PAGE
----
The version of this system provided by our sources appears decidedly odd. The differences in equipment between Classes I—III (and possibly IV) are too minor to have had real significance, although the use of differently shaped shields in the same army appears to be confirmed by the figures on the Certosa situla. More importantly, it makes little sense for any society to have had the majority of its population in the highest property grouping, since Class I almost equals the total number of the rest of the infantry. It is more than probable that Livy and Dionysius, or perhaps their sources, were working from the known structure of the Comitia Centuriata and creating a military system from that. The Romans felt it to be proper for the wealthy to have a disproportionately strong say in state affairs, and therefore each century in Class I contained fewer members than the lower classes, so that the vote of each man counted for more.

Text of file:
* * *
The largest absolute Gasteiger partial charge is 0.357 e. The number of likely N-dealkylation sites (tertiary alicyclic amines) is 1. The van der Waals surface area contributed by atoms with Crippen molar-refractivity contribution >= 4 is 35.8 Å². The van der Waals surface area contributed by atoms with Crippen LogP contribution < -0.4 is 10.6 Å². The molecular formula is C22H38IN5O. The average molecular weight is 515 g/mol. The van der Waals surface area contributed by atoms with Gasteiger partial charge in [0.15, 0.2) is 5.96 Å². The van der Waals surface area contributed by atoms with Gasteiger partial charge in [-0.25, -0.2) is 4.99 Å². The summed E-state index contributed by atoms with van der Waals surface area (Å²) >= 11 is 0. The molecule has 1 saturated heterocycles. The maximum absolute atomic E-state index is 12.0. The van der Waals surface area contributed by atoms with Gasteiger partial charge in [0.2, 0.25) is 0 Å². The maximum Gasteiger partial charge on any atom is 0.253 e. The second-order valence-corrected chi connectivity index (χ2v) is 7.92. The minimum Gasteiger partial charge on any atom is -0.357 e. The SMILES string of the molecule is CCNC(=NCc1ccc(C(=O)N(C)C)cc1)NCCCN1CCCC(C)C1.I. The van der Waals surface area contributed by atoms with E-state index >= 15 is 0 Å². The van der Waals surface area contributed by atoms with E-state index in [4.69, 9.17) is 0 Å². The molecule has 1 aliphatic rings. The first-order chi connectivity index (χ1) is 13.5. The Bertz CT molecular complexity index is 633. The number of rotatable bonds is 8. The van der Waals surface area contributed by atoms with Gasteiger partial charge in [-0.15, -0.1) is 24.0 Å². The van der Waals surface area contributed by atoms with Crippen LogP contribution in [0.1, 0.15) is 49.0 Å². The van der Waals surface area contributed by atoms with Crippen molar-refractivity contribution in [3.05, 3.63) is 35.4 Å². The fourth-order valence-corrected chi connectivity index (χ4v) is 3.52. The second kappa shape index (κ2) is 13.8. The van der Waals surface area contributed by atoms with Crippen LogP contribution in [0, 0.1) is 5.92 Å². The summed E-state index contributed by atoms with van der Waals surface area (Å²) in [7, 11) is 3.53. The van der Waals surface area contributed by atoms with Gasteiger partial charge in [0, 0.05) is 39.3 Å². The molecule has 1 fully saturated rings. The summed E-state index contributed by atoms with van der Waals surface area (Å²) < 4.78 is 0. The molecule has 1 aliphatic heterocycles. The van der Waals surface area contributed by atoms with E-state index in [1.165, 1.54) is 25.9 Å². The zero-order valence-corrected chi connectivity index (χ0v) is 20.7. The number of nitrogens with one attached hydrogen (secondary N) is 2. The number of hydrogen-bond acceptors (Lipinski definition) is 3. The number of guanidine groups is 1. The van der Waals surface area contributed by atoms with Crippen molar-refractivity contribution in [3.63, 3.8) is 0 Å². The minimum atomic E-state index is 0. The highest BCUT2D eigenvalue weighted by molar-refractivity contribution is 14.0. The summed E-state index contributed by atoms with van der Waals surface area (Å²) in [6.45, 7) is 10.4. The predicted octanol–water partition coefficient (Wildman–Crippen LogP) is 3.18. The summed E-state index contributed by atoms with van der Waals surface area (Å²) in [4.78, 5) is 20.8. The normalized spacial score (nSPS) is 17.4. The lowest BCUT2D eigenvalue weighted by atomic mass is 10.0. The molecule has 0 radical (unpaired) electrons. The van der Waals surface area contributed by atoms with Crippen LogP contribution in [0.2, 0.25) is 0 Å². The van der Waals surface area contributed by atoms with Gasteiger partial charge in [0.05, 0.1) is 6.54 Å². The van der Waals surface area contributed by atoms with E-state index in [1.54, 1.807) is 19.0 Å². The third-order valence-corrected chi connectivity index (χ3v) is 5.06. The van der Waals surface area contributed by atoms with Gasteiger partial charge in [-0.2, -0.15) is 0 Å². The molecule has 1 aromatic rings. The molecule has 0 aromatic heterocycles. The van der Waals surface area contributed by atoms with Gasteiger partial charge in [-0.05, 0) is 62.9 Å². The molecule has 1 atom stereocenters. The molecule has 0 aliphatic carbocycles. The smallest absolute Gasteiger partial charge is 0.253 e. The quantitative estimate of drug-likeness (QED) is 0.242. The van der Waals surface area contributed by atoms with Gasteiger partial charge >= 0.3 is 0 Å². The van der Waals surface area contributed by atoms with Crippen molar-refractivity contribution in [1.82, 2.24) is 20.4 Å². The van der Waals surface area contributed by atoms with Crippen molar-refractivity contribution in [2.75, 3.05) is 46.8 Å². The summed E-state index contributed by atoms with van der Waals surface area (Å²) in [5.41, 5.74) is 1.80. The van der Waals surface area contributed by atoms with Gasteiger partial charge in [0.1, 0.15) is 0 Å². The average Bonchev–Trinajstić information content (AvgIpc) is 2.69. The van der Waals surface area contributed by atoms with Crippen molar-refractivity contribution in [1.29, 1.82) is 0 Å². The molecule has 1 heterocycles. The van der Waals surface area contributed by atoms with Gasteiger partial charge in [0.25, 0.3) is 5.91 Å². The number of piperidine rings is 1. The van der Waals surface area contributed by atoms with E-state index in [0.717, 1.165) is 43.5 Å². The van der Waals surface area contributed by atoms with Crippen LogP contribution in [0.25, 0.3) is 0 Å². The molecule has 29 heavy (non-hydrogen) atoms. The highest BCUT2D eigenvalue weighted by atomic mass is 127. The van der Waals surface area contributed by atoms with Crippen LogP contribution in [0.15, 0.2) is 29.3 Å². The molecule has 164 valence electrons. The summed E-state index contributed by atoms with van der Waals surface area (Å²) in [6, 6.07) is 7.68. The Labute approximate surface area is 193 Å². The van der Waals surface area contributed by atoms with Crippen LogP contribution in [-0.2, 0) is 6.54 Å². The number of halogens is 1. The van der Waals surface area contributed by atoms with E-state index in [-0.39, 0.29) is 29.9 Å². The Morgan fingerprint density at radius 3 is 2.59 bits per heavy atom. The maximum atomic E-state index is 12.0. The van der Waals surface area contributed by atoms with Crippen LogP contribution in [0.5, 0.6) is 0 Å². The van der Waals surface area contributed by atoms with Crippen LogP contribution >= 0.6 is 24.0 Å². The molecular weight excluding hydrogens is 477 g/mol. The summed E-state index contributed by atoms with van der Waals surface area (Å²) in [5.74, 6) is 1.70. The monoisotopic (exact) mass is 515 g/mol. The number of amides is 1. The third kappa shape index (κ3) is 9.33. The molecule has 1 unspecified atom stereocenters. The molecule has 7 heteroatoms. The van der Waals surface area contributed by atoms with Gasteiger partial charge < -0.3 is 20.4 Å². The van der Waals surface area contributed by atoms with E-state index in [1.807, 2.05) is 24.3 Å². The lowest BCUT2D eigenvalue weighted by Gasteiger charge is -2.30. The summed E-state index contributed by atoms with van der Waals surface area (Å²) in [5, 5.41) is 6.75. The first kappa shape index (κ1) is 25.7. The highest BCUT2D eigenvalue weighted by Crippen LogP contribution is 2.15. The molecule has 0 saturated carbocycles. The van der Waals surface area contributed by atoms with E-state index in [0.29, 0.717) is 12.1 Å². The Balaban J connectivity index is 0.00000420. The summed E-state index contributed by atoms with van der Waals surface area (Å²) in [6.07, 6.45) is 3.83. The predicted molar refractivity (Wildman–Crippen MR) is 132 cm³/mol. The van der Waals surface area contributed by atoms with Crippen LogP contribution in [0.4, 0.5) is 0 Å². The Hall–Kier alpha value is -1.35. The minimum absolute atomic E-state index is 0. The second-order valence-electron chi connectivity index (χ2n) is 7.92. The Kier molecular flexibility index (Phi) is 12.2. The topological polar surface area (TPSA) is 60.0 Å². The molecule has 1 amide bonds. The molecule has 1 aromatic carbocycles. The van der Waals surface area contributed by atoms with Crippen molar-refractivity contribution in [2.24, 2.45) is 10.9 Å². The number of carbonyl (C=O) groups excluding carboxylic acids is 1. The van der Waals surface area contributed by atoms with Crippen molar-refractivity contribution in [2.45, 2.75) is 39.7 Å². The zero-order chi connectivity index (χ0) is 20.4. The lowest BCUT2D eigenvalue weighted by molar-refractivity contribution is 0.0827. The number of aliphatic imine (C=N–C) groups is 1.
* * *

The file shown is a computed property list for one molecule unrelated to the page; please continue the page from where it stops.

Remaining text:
The Servian reform certainly suggests the existence of a hoplite army, for the link between citizenship, property and military role are fundamental elements in such a system, but it would be rash to put too much weight on any of the details. It is not until the Mid Republic that we can finally describe the Roman army with confidence.